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Alvin Community College
News Release
Thursday, March 09, 2017

ACC Partners with Museum for Exhibit

The Alvin Museum Society teamed up with Alvin Community College to help history enthusiasts use their smart phones to learn more about the region.

In conjunction with the Lake Jackson Museum, an app was created that utilizes QR codes with OneCell technology that will bring up written text and audio about a particular location or exhibit at the Alvin and Lake Jackson Museums.

“Museum visitors can their smart phones to get a tour of the whole museum or just for the exhibits they are interested in,” said Tom Stansel, Alvin Museum Society curator. “We have QR Codes at the entry as well as for the individual exhibits that the visitor can scan to bring up a picture of the exhibit as both written text and the audio.”

ACC Communications Chair Bill Lewis lent his voice for the audio recordings that bring the exhibits to life.

“He is the go-to guy for anything of this nature the Alvin Museum Society needs,” Stansel said. “ACC has always supported the society in anything we have requested. They allowed the Society storage, display and meeting space at the college for over 20 years as well as CAD drawings to regenerate The crestings at our cottage.”

Lewis said he was glad to have the opportunity to help add to the experience for Museum visitors.

“The museum here in Alvin is one of the jewels of the community,” he said. “They have worked hard through the years to acquire some very interesting historical pieces that help tell the story of the people and the town.  It was a real privilege and honor for me to be asked to help out.”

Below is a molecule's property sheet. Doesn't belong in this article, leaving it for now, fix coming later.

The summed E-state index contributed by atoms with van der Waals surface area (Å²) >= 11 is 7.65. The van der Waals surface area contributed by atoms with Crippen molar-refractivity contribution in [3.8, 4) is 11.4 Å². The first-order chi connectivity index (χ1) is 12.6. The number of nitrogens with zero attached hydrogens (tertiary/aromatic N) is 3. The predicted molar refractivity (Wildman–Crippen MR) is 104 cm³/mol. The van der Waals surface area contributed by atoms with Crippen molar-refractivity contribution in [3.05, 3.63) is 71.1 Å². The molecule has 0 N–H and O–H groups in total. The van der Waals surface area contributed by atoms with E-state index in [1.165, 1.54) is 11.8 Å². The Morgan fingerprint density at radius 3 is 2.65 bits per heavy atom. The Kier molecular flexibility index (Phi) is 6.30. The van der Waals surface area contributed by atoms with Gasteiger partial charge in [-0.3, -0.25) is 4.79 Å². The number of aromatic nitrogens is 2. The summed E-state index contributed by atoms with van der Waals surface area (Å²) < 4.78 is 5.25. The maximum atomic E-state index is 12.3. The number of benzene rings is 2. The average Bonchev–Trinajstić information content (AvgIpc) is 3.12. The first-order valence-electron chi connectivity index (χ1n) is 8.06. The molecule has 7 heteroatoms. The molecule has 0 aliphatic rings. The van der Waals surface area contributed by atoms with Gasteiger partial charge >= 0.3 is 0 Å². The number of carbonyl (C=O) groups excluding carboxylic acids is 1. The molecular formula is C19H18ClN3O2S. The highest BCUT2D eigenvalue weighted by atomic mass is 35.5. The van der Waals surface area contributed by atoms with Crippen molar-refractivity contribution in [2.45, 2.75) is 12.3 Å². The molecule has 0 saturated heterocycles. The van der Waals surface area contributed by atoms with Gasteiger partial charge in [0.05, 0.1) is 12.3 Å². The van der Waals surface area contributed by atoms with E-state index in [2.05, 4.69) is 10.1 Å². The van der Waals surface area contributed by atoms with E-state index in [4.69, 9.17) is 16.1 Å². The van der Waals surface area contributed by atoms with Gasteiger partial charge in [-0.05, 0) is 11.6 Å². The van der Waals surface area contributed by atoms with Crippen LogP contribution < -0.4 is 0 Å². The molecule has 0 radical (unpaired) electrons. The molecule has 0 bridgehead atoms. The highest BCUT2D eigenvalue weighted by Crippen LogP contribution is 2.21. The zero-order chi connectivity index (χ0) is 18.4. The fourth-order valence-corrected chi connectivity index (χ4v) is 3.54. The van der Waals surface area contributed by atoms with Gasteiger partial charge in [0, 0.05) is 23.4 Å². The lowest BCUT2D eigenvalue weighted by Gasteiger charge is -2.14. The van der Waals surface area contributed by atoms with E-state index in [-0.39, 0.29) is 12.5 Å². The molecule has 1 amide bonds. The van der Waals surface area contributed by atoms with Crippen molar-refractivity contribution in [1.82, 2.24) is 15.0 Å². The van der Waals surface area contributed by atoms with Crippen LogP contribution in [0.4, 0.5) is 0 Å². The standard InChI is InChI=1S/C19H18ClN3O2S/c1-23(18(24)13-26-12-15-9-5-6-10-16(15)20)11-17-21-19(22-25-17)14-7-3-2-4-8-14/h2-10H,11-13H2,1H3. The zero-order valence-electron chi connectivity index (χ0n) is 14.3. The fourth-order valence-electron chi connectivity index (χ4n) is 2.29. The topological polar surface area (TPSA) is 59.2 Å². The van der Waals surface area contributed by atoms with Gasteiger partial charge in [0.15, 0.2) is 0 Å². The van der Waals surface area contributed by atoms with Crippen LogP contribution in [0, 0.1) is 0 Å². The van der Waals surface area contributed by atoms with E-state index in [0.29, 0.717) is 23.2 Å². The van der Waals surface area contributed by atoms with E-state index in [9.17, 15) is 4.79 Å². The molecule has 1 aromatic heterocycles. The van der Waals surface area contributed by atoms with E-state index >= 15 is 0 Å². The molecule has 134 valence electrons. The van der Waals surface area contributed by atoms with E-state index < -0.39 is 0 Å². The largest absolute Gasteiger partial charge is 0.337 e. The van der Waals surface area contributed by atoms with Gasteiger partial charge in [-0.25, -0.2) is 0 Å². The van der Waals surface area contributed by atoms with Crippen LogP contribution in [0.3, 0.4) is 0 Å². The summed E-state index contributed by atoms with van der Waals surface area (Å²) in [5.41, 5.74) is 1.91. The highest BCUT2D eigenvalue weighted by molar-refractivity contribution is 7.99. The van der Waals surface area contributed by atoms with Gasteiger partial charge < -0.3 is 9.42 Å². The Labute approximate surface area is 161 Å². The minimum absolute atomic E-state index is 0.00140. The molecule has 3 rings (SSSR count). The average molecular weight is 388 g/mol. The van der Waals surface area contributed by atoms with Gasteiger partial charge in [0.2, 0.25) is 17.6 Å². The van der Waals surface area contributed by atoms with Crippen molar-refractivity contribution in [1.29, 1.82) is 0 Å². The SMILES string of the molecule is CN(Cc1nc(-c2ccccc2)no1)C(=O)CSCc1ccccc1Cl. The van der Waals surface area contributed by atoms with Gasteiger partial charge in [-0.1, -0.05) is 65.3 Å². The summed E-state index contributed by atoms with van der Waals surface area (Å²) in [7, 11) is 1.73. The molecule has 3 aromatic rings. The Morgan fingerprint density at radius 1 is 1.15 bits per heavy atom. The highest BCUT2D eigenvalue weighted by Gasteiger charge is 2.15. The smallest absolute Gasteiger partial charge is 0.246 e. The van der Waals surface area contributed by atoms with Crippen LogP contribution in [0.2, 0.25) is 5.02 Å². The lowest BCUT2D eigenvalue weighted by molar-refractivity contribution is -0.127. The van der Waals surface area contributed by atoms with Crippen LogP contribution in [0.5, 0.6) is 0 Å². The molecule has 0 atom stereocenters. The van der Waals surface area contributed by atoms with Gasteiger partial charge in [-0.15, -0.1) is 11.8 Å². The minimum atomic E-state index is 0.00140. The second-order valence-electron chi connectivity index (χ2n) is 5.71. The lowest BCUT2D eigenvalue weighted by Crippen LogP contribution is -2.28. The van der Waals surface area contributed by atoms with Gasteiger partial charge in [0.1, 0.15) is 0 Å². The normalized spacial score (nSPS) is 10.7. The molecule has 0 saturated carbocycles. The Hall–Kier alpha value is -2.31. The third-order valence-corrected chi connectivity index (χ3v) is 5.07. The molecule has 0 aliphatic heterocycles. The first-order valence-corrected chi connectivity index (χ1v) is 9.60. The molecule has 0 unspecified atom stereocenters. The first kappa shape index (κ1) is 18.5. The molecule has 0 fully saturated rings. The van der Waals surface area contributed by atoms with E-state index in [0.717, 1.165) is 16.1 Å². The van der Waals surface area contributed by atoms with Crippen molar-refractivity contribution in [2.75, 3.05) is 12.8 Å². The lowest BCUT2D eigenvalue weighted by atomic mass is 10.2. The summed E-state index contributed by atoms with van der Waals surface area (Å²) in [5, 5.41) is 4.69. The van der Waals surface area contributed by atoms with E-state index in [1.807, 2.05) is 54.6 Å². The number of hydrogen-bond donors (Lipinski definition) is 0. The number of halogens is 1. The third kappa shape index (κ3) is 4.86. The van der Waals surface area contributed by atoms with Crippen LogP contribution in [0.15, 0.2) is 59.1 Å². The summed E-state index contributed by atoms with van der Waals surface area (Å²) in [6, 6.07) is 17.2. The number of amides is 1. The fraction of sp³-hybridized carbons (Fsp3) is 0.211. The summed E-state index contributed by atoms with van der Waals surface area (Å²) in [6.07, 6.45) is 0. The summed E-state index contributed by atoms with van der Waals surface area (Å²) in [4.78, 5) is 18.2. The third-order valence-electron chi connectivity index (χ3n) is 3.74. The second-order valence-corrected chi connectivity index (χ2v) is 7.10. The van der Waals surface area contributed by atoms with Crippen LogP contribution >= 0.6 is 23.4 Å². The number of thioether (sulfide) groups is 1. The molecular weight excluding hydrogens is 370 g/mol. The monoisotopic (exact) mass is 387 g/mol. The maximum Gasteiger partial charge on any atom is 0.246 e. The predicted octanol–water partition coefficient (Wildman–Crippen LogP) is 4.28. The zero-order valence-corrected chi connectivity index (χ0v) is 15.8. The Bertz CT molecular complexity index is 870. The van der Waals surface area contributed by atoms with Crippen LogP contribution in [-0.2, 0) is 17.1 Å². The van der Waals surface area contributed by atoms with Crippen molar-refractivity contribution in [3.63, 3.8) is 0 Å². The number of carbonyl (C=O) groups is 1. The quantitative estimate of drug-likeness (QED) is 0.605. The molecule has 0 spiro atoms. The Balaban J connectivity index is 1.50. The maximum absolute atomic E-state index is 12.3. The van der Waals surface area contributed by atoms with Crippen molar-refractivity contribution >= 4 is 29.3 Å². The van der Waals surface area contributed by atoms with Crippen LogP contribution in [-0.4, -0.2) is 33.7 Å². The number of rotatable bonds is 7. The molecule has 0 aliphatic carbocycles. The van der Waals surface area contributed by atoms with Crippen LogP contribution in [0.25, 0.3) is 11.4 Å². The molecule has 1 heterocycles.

Lewis’ voice was used to describe 26 separate exhibits with the Alvin Museum.

“In the future we plan to expand the use to include our Rogers House Museum as well as for driving tours around town and walking tours in the downtown section of town explaining the history of the various buildings/sites,” Stansel said.

The Musuem Society pursued the OneCell project because it gives visitors more information about the exhibits while also freeing up the volunteers who operate the facility.

“We only have a few people who have the knowledge to conduct a docent tour of the museum or expand on the information in the exhibit,” Stansel said. “We still do tours for groups and answer questions if they don’t have smart phones or have additional questions.”

For more information about the new program or to hear the new audio, visit

Remembering Jim Guidry

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